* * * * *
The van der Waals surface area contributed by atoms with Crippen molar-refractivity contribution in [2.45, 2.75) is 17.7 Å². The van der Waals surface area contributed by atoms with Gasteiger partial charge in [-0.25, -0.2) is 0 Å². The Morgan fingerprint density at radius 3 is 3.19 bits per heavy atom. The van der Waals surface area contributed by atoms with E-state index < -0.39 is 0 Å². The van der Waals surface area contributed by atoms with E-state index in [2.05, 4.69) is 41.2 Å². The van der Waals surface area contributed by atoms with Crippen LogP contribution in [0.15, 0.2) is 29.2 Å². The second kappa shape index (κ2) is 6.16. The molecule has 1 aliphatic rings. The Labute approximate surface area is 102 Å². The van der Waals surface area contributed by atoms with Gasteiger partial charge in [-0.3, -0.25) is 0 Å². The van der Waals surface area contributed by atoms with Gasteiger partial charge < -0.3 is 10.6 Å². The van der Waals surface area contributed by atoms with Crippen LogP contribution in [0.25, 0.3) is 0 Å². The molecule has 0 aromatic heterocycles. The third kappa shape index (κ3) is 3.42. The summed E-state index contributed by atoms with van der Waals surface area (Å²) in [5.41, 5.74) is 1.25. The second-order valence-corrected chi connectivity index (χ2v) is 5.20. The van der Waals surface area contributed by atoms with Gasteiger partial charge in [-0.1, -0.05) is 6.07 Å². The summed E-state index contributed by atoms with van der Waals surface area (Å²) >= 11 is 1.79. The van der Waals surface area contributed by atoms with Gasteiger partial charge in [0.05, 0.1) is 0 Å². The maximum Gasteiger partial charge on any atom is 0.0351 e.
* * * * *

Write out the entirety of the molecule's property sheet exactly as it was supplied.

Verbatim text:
The van der Waals surface area contributed by atoms with Crippen molar-refractivity contribution in [2.45, 2.75) is 17.7 Å². The van der Waals surface area contributed by atoms with Gasteiger partial charge in [-0.25, -0.2) is 0 Å². The Morgan fingerprint density at radius 3 is 3.19 bits per heavy atom. The van der Waals surface area contributed by atoms with E-state index < -0.39 is 0 Å². The van der Waals surface area contributed by atoms with E-state index in [2.05, 4.69) is 41.2 Å². The van der Waals surface area contributed by atoms with Crippen LogP contribution in [0.15, 0.2) is 29.2 Å². The second kappa shape index (κ2) is 6.16. The molecule has 1 aliphatic rings. The Labute approximate surface area is 102 Å². The van der Waals surface area contributed by atoms with Gasteiger partial charge in [-0.3, -0.25) is 0 Å². The van der Waals surface area contributed by atoms with Gasteiger partial charge < -0.3 is 10.6 Å². The van der Waals surface area contributed by atoms with Crippen LogP contribution in [0.25, 0.3) is 0 Å². The molecule has 0 aromatic heterocycles. The third kappa shape index (κ3) is 3.42. The summed E-state index contributed by atoms with van der Waals surface area (Å²) in [5.41, 5.74) is 1.25. The second-order valence-corrected chi connectivity index (χ2v) is 5.20. The van der Waals surface area contributed by atoms with Gasteiger partial charge in [-0.1, -0.05) is 6.07 Å². The summed E-state index contributed by atoms with van der Waals surface area (Å²) >= 11 is 1.79. The van der Waals surface area contributed by atoms with Gasteiger partial charge in [0.05, 0.1) is 0 Å². The maximum Gasteiger partial charge on any atom is 0.0351 e.